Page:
Carefully examine all website functions

To reduce unnecessary loading time, one must examine all aspects of web design. Trim all frills and unnecessary frivolities away. Does the sidebar lend any real enhancement, or have we simply placed one there because common sense indicates websites have sidebars? Construct pages that are pared down to the basics, with additional content only being loaded at the user’s clear command. Reduce excess use of images/videos to draw in youthful, immature site visitors. It has been demonstrated, for instance, that streaming moving images is the prime cause of carbon emissions in the digital world and that the billions of search queries made around the world snowball into massive tonnes of Carbon Dioxide emissions.

https://theshiftproject.org/en/article/unsustainable-use-online-video/

 

Write Code meticulously, precisely

When it comes to rigorous performance enhancement, you should remember that essentially all characters of code matter cumulatively. Every character represents a byte, and even after they have been compressed by gzip, they are still taking up weight. CSS is a domain where we often squander resources. There are a growing number of relatively complex programs that can help you to remove unused CSS. Example:  https://purgecss.com/ (Purge CSS is a tool to remove unused CSS)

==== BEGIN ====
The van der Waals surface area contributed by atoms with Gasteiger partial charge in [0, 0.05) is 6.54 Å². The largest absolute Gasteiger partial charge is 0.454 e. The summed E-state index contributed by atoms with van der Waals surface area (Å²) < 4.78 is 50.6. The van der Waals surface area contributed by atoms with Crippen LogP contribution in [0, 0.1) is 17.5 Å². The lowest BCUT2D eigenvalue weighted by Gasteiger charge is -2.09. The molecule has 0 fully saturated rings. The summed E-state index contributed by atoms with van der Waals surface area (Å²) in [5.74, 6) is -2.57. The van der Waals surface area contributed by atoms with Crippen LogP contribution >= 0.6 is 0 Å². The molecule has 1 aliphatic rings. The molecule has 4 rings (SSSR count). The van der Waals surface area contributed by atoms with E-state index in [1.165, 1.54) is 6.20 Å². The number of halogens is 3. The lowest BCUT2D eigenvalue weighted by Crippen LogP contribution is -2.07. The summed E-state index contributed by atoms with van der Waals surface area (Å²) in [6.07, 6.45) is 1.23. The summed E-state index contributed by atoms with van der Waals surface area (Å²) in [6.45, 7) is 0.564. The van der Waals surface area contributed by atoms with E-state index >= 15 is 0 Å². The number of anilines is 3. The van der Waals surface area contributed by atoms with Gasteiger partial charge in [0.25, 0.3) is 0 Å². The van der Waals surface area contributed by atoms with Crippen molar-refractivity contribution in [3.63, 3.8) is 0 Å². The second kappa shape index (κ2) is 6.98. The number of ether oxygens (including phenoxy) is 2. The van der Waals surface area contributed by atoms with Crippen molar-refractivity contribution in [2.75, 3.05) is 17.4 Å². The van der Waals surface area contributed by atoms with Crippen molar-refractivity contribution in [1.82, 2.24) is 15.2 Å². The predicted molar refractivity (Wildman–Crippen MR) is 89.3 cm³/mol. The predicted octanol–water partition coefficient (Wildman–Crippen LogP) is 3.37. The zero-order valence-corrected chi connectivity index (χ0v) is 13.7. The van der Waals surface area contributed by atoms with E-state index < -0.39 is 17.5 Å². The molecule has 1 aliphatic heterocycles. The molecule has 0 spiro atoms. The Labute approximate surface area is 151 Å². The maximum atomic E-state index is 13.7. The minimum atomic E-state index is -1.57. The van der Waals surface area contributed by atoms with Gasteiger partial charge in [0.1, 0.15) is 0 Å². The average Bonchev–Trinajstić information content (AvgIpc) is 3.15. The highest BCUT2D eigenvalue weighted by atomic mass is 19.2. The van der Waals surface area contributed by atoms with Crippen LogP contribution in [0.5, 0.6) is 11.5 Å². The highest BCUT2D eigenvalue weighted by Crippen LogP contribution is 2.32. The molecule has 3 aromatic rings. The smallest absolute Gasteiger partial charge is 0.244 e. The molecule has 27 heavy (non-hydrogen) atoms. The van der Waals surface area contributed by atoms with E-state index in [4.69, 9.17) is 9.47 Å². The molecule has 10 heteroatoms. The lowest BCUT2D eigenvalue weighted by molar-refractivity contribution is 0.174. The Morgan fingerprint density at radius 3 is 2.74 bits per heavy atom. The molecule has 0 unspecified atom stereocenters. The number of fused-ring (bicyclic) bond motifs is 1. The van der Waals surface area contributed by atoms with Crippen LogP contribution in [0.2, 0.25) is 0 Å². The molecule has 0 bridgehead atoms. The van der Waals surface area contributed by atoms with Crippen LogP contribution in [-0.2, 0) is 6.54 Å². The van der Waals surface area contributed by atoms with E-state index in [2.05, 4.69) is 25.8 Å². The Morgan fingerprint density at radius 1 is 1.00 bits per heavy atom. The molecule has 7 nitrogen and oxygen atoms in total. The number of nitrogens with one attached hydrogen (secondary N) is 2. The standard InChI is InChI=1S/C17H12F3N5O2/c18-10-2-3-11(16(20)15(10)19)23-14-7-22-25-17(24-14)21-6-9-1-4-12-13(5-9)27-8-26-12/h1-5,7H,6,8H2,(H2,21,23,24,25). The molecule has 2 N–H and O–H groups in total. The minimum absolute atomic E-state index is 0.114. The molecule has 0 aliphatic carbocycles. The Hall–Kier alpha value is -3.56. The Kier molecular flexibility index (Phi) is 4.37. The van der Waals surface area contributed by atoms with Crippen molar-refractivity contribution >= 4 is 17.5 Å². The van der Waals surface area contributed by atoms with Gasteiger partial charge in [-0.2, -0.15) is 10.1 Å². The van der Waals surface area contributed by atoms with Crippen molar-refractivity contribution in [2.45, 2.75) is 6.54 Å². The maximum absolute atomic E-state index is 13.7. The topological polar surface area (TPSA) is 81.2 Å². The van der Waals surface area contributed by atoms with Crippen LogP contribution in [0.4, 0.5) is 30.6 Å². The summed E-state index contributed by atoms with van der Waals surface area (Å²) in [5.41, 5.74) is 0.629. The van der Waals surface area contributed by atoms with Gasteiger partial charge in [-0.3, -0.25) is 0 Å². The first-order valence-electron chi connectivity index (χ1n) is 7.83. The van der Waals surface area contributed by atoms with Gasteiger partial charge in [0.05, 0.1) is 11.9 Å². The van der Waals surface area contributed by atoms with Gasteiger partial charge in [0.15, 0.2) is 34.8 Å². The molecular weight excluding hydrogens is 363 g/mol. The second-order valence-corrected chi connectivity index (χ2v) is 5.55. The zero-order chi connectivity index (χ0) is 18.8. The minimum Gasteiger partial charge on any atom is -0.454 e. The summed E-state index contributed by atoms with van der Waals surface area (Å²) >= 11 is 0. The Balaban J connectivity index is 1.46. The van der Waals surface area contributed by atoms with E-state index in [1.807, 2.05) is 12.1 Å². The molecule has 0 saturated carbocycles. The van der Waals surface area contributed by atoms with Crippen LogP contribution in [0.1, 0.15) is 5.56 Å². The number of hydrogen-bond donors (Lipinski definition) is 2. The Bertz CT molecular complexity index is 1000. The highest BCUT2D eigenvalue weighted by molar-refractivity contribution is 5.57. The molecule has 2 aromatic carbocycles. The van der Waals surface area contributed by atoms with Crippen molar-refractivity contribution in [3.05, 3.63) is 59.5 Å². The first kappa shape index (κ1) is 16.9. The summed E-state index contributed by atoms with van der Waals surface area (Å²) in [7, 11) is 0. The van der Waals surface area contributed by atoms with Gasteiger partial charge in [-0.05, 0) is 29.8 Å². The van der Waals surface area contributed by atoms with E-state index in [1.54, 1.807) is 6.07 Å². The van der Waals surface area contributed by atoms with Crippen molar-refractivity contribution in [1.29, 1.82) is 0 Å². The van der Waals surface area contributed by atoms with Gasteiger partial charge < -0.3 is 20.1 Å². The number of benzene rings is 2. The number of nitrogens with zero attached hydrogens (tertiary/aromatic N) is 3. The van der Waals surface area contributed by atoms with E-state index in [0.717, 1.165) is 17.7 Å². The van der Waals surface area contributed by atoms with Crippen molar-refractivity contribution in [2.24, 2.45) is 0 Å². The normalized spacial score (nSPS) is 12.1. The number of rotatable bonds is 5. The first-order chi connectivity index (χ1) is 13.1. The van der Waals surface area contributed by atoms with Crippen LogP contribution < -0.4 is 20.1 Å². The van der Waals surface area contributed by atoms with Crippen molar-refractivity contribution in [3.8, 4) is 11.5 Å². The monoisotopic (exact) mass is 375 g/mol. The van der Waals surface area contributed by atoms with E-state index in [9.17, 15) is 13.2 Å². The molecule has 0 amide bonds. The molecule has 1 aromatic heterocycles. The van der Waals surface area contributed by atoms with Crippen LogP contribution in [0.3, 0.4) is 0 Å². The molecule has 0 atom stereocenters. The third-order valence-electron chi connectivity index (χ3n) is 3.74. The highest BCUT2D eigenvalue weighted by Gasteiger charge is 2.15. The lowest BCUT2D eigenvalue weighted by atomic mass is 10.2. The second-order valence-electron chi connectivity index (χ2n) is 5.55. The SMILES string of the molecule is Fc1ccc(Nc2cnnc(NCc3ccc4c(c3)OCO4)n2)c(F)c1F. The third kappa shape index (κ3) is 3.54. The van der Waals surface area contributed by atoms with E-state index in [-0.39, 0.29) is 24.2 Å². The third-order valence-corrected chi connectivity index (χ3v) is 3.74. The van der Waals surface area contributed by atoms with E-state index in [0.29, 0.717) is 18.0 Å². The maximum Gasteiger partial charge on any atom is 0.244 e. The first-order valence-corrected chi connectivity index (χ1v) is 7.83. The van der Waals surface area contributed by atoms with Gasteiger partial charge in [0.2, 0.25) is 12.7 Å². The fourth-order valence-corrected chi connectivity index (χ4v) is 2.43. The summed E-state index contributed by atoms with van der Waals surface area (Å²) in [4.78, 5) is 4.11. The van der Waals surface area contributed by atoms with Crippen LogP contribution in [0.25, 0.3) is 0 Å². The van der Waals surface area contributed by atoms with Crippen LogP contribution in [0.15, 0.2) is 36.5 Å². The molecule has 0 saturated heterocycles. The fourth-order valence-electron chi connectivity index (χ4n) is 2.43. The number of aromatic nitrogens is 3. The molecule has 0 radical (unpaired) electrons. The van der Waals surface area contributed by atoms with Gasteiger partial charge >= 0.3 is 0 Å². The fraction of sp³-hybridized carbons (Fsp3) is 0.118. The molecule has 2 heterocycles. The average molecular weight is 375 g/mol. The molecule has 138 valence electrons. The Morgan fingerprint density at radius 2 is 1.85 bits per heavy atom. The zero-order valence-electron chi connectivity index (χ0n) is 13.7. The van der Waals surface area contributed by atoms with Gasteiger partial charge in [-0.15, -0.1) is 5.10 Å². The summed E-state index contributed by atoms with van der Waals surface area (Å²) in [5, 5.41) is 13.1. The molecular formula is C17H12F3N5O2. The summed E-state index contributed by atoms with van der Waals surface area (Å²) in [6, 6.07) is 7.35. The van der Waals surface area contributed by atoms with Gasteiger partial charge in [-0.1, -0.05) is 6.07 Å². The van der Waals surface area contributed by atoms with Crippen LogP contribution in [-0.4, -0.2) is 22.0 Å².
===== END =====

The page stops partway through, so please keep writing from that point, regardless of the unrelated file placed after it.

Streamline Analytics

It is a norm for all to analyze what their website’s visitors do via tools like Google Analytics, KISSmetrics, Piwik, etc. Unless you truly need it, and you intend to analyze and perform editing/ enhancements based on the data, do ignore analytics, and do not pay too much attention to random site hits statistics. In addition to the unnecessary weight added, usage of something like Google Analytics may serve data collection purposes for Google Inc rather than benefit your organization.

 

Simplify coding

For optimum results, you should simplify, minimize HTML, CSS, and JavaScript, and consolidate where necessary. Always compress all images to ensure they are as scaled-down as possible, use the right formats in the right settings, and use cumulative rendering.

 

Optimize Server performance

Enable gzip compression always. Minimize the load of surfing your website on the server you patronize. Use Nginx, and FastCGI cache, it is highly efficient. There are less technical options if you do not desire as much control over your server. A usual choice in the WordPress space is WP Super Cache.

 

Optimize web traffic with SEO 

SEO and carbon emissions could work hand in hand as ensuring a website is SEO-friendly, could boost an individual webmaster’s efforts to reduce the carbon footprint of a site. SEO optimization reduces the number of excess visits to a site. Also, it reduces the amount of data that is unnecessarily downloaded with each site visit. 

Tips to optimize SEO:

  • Ensure relevant, authentic content. 
  • Avoid fancy clickbait.
  • Ensure the digestibility of content.
  • Ensure ease of perusing
  • Facilitate quick comprehension
  • Speed up web site loading time
  • Make site navigation easy

 

Pare Down to Essentials

Hence, it might be that drawing in the targeted traffic, optimizing content, minimizing data-consuming on-site assets (such as carousels, GIFs, and videos), as well as ensuring the code is clean and free of all but the requisite plugins and tracking script, reduces the overall carbon footprint of websites.